The Deep change process in Zamorano: 1997-2002

English, Spanish
Food and Agriculture Organization of the United Nations
Education for rural people
165 p.
Tertiary education

Online version

About the publication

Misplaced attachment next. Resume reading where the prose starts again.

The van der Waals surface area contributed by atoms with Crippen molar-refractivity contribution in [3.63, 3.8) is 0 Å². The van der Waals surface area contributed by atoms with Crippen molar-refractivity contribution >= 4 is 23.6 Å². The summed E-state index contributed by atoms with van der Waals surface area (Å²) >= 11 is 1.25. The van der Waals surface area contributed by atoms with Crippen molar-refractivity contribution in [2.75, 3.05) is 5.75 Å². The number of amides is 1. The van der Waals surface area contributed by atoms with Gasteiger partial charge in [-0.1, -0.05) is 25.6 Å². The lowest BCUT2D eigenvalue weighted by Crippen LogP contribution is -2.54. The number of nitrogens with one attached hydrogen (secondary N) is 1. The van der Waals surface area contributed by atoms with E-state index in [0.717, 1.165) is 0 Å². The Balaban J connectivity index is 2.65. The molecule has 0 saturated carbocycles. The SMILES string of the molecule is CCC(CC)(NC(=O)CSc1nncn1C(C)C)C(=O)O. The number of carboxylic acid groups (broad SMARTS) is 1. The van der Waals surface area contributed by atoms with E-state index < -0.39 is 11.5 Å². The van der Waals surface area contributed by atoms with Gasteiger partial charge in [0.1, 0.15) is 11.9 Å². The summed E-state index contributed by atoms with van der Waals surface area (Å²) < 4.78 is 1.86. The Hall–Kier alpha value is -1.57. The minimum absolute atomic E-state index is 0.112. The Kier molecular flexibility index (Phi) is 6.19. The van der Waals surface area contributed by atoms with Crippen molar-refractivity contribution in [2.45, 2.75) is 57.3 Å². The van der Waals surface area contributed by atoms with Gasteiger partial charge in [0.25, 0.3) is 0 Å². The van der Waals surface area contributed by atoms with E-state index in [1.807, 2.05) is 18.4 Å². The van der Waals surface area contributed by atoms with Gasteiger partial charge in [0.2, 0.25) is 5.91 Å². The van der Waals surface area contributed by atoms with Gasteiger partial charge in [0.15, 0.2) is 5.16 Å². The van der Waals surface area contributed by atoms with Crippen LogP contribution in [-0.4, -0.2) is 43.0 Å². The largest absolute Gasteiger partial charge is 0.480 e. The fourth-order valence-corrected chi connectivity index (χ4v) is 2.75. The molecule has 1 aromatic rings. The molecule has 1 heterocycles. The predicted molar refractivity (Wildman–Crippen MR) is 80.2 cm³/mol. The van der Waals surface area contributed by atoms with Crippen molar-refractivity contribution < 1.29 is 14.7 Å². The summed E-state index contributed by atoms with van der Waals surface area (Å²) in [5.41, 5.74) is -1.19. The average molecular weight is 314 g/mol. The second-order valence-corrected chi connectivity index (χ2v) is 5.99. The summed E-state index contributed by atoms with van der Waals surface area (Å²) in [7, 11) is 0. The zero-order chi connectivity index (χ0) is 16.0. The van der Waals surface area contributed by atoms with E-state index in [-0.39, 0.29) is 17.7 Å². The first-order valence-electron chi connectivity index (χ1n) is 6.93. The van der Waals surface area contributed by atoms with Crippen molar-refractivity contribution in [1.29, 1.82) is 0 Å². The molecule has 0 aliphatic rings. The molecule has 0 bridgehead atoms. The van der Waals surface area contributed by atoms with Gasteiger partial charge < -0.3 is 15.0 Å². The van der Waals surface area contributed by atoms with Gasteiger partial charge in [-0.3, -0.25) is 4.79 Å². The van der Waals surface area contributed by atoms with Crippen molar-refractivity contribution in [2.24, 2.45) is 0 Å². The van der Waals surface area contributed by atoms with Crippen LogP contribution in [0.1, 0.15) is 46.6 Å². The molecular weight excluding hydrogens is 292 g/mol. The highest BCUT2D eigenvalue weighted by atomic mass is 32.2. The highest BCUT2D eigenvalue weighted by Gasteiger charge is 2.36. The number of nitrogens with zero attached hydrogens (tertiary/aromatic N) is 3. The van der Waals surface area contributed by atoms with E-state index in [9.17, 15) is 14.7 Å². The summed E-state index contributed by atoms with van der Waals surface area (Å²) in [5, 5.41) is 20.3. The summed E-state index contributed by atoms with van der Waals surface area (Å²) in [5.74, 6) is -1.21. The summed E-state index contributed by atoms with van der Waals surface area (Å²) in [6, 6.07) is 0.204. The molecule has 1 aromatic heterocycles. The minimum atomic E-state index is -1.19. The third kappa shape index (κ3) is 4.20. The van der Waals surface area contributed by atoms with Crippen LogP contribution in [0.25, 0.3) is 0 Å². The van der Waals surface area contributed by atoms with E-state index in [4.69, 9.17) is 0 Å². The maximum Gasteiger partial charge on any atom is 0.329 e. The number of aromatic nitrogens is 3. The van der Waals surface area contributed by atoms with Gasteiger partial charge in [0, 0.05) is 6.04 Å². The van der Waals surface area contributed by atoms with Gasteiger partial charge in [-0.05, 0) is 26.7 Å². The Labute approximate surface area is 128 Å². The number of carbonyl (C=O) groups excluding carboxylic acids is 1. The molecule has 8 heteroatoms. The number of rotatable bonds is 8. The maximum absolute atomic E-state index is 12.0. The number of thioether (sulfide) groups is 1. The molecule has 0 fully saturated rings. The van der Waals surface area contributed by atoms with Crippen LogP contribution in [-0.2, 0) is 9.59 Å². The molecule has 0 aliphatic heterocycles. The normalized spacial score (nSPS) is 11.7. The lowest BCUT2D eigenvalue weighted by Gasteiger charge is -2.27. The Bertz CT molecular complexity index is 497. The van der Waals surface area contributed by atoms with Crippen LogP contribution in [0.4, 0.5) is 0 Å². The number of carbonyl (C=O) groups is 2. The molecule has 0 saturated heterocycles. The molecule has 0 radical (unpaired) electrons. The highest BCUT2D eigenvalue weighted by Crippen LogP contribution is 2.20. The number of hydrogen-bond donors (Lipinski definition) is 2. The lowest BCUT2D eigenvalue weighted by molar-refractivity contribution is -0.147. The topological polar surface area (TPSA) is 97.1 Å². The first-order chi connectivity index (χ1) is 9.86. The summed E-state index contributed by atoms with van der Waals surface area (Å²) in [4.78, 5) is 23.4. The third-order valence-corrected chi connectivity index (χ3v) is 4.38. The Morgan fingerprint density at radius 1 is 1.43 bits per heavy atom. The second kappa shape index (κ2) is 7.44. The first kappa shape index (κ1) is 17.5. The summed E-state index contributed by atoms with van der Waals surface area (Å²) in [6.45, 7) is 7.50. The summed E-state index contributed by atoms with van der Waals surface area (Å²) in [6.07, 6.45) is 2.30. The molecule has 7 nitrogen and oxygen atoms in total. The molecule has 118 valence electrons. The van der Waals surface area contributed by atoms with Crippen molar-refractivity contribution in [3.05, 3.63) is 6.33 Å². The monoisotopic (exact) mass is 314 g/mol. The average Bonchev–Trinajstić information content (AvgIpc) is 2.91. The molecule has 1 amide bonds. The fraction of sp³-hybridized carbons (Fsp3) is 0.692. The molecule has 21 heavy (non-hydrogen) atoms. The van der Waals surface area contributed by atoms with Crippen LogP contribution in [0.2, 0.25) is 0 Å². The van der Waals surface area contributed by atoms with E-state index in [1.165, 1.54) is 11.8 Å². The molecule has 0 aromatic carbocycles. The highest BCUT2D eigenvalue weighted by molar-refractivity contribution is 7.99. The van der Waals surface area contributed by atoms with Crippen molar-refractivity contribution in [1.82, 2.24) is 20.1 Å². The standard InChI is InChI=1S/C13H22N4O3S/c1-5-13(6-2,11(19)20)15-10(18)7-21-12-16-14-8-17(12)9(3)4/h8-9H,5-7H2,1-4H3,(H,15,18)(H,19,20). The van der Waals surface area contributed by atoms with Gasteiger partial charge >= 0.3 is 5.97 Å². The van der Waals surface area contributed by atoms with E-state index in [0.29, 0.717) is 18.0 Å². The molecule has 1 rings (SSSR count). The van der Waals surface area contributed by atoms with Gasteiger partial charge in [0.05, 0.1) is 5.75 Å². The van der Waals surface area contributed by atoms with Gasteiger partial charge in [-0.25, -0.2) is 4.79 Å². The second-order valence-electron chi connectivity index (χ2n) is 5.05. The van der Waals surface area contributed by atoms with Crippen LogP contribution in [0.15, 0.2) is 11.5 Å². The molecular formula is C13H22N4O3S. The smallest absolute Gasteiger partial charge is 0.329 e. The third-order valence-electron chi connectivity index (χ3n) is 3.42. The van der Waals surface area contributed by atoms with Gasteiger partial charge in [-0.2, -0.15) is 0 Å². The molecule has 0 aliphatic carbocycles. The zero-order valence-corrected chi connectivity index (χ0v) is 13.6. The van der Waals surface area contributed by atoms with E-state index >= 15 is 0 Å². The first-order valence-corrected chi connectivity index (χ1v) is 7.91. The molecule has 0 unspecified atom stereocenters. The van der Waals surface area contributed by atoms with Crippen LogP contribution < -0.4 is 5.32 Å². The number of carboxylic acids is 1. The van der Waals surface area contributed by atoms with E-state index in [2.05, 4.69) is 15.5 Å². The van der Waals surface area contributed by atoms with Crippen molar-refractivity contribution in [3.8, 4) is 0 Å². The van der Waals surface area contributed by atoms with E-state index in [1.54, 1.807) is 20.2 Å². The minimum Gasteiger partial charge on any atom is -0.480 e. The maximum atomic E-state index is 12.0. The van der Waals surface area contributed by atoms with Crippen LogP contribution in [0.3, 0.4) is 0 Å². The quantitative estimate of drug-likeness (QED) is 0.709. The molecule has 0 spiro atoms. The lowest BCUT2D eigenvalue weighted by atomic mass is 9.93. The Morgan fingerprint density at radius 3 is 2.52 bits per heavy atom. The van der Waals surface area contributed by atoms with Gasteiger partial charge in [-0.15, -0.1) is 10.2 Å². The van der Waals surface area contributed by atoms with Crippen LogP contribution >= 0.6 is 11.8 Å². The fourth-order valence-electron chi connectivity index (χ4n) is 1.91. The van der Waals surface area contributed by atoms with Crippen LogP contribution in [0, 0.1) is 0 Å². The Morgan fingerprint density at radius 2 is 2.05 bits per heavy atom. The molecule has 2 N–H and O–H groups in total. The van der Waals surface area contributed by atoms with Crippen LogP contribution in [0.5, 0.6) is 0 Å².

Most institutions of higher education need to undergo self-directed and deep change, but few do it. In the late 1990s, Zamorano College, an international institution located in Honduras, Central America stopped resting on its laurels and carried out an ambitious, multifaceted, rapid transformation program. The author recounts the details of the process and presents a number of the hypotheses that were generated. Readers are encouraged to apply and judge these lessons within their institutional contexts. This study emphasizes the need for internal change agents to base their transformation efforts simultaneously on the evolving needs of the college's external constituencies and a re-evaluation and ultimately a reaffirmation of the enduring values of the institution. By making difficult programmatic changes that were consistent with the strengthening of the institution's deepest values and the key external constituencies' needs, Zamorano assured that its programmes would respond to the priorities of society at large, not just those of a complacent or defensive internal constituency. Other institutions can do the same.